Wednesday 16 October 2019

Buckley and Croly in heated exchange

Daniel McDonnell

Daniel McDonnell

TENSIONS between Shamrock Rovers boss Trevor Croly and St Patrick's Athletic manager Liam Buckley threatened to boil over in the aftermath of Tuesday's scoreless draw at Inchicore following a bizarre dispute between the pair in the press room after the game.

Croly took issue with the fact that Buckley's son was in the vicinity of his briefing with newspaper journalists, temporarily stopping proceedings to ask if he was a member of the media.

The teenager then returned to his father who was talking at the opposite end of the room, with the Saints supremo unimpressed that Croly had made an issue of his presence.

After he finished his press duties, the Hoops boss turned to the youth and told him that he should become a journalist.

This drew an immediate response from Buckley, who was standing across the room, and directly asked Croly if he had "something to hide".

Croly served as Buckley's assistant at Richmond Park last season, and his high-profile winter departure to take control in Tallaght proved acrimonious after Sean O'Connor, James Chambers and Barry Murphy travelled with him.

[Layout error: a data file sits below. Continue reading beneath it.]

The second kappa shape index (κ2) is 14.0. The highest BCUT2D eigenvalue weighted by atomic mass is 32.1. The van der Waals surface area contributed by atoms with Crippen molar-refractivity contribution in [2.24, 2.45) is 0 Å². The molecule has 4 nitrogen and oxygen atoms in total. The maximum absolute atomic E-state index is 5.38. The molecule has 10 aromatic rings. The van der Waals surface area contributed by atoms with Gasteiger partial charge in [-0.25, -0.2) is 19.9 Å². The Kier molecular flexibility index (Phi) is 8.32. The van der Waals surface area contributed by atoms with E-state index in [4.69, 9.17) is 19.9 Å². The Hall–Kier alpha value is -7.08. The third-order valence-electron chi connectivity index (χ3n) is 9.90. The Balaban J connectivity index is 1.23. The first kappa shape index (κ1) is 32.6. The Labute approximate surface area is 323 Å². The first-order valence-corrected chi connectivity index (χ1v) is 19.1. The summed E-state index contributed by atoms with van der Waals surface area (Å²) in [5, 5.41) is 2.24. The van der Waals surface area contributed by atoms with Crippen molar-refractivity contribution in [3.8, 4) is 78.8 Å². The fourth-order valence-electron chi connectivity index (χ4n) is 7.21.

His appointment as Stephen Kenny's successor was flagged before November's FAI Cup final and it created an awkward atmosphere ahead of the Saints' defeat to Derry.

Subsequent comments from O'Connor about the ambition levels at Pat's added fuel to the fire. Buckley's men were unlucky not to claim full points from the second meeting of the teams this season, a considerable improvement on their heavy defeat at the hands of Croly's charges early in the campaign.

The Saints have responded well to that setback and are three points off the pace set by Sligo, while the Hoops are a further 10 back, but did claim Setanta Cup glory.

Croly feels that the cramped fixture schedule brought about by their exploits in the cross-border competition contributed to their lethargic display on Tuesday, with several players also sustaining knocks.

"They're not robots," said Croly. "When you play four games in 12 days, we're humans and physiologically there is a process of rehydrating and recovering. It's excessive."

Irish Independent

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